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Businesses need to start caring about asset protection

by on August 29, 2012

Companies like to think the only thing they need to protect is their physical assets, but information is possibly more valuable than any single item sitting in their offices. Corporate losses can wind up in the millions of dollars when hackers get their hands on critical information, but despite warnings and calls to action, business leaders insist on operating oblivious to these threats.

Responding to danger

Of course, after disaster strikes, companies are quick to say they don’t understand how an incident occurred, though the simple truth is that they didn’t do anything to prevent it. The State of Information Report put out annually by Symantec shows that about half of a company’s value is locked in its data, totalling over $1 billion in collective worth. On average, even small businesses are carrying an overall data load of more than 500 terabytes per entity, showing how essential Big Data backup tape solutions are becoming for successful storage.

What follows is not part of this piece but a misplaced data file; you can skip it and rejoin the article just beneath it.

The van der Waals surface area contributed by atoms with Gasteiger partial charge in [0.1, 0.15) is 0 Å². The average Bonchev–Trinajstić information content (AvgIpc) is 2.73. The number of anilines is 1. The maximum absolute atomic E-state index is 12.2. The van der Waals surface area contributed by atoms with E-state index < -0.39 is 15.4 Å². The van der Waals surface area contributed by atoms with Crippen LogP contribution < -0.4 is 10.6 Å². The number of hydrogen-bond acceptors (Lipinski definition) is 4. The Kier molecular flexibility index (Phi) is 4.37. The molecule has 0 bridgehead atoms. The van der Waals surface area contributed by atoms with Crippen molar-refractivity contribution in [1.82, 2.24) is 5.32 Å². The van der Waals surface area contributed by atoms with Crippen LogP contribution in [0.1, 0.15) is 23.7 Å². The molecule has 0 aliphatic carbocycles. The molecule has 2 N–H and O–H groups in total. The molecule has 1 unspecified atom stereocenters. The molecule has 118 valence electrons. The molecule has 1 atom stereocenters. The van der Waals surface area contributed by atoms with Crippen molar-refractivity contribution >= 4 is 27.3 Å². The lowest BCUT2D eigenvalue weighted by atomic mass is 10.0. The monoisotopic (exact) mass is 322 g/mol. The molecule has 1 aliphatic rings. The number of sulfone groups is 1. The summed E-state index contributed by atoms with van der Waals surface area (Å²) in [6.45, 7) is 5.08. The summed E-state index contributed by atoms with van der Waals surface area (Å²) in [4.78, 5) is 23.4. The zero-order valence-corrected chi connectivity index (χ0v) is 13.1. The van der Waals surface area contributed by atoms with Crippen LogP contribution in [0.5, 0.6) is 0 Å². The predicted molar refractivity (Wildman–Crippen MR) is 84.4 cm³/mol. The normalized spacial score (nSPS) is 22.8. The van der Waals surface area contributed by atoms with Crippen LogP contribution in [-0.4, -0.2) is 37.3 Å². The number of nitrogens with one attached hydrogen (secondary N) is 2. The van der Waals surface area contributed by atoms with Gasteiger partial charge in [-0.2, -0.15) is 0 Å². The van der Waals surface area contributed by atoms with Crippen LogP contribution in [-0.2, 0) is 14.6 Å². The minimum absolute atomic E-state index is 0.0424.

Other storage methods can be expensive, and Symantec found that small businesses were paying a few hundred dollars more per employee for file maintenance than larger entities, mostly because of the scale of the services purchased. Still, backup tape is affordable and easier to maintain in the long run, considering all the other costs that must be calculated when determining the best storage solutions.

Shifting tape stories

At the same time, some online competitors are trying to build “backup clouds,” structures they claim are more reliable than regular cloud storage but still exist in an easily accessible Internet interface. The Register reported that Amazon’s Glacier is offering large, affordable data solutions online that it hopes will remove backup tape from the corporate picture, but apparently the company forgot the big draw of tape solutions.

Hosting information online is inherently dangerous thanks to hackers and faulty security protocols. One of the best incentives for archiving and hosting in remote offline sites is that data can’t be accessed by a third party, and encryptions make tapes unreadable to thieves without the proper hardware and decoders.

In the interest of a diverse disaster continuity plan, having two backups in the same place is redundant and therefore not cost effective. An organization can feel free to use the cloud for daily use options, but online storage like Glacier just puts the entire archive structure at risk. In the end, tape is still cheaper and more reliable.

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